In Julie’s last weeks, our daily texts were always filled with three main themes: Julie would ask me if I had been working on her book and then she would fuss over me – was I getting enough rest? was I working too hard? Then she would always be sure to let me know how much she loved me. Gosh, I miss that girl so much. I wrote the following little piece that was supposed to serve as an intro to her book. Julie passed away before that could happen, but I’m sharing it with you here. Following it are Julie’s own words from the book she printed and that I introduced you to in Part 1 of Sharing Her Gift. It pleases me so much that you are taking the time to read this. Julie is very much with us right now and I can feel her shining bright. Please join us every Sunday as we post her book in sections, lesson by lesson. It is my honour to share her gift with you and we hope it brings light to you in your own journeys and struggles.– Stacey aka WillowjakMama
Between these pages are invisible threads. They curl and wind, stretch and bind each word, each page together. Like a spider’s web that is nearly invisible until someone takes the time to peer more closely, to see its strength. The way it firmly grabs hold of whoever crosses its path, so too do these threads that link these words together. And what first might appear to be a thread, suddenly reveals itself as something even stronger. These stories are not merely fables about Mother Nature; they are the heartsongs of a woman whose strength is firmly planted in these pages. These threads could be better described as roots. So it’s no small irony that these roots are the very essence of who Julie is. Julie Racine. Racine is the French word for root.
In spite of her somewhat broken English, Julie has a way with words. She has a way of painting an image and breathing life into everyday scenes that we all take for granted as just another day’s backdrop.
My friendship with Julie has spanned nearly two decades and began when we were both taking our first steps into adulthood. Paying our own bills, trying to find our own way and trying to prove our independence to our well-intentioned families. Born into two very different lives, into two different Canadian cultures, we somehow found each other and found in each other une amie pour la vie (a friend for life). In the late 90’s, Julie was a sunflower that hadn’t yet found the sun. She was always searching, twisting and seeking out the sky’s sweet spot to find her place that would help her grow. Her life up until then had already seen more heartache and challenges than anyone should endure, but for Julie, it had only strengthened her. She was brave and bold and passionate; up for any adventure and without ego – a trait that served her well when she found herself the butt of many jokes because of her broken English. She loved to learn and always had a new idea or contact on the ready to explore a new opportunity. She was kind and sweet and almost naïve in her innocent approach to friendship. She loved her friends without apology and wanted only best for the people she loved.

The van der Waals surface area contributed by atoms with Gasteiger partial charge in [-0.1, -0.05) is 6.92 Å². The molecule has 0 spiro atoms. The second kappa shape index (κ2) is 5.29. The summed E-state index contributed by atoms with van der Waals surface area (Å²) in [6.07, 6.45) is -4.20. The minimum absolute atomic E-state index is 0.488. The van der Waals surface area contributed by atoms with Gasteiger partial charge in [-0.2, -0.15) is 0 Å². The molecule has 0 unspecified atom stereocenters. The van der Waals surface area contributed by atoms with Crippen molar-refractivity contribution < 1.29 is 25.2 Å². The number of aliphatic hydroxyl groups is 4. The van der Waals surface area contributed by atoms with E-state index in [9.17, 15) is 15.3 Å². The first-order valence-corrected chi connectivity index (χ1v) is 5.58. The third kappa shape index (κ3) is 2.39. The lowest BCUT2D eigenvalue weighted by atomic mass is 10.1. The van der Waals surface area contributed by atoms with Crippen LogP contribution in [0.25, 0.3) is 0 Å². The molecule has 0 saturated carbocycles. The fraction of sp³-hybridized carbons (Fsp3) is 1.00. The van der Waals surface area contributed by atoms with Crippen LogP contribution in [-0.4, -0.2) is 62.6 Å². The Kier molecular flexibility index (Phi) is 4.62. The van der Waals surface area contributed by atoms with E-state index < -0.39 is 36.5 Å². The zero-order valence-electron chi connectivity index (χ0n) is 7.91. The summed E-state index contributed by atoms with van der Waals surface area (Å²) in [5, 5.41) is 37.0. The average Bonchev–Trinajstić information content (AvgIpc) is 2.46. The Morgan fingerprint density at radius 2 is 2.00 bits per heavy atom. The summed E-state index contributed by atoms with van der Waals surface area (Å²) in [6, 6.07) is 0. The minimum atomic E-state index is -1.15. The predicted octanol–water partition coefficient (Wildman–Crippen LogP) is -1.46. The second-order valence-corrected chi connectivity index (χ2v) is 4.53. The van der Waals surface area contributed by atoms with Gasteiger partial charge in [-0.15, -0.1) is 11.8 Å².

As often happens in life, relationships hit a crossroad where the shared path splits into opposite directions and so it happened when my life took a turn that led me away from Julie. We both moved on with our lives and crossed into different time zones. Last year something drew me back to reconnect with this girl I had missed so much. Many years had passed and we had each seen many challenges. But upon our first contact, it was like no time had passed at all. A little wiser, a little more grounded by life’s harsher realities, yet softened by the knowledge that we were both warriors, we slipped back into the easy comfort of our friendship that we wear like a favourite sweater.
Julie surprised me with a request and told me she had been writing. She had written a short essay and wanted my opinion. I gasped out loud when I read her words and realized she was telling the story of a cancer diagnosis. I didn’t know. My heart was so full with heavy ache for all that she had been through and I wept with regret that I hadn’t been there for her. But Julie’s essay didn’t end with an ending, but with the promise of a new beginning because she had survived this temporary stumbling block.
And in her words I could see that the sunflower had found her sun. She was in full golden bloom. There was a new confidence in her tone that her younger self that I had known did not yet possess. And there was something else – something so strong that I could almost see it – it screamed out from her writing and rooted each sentence on to the page. I saw love. I could feel it.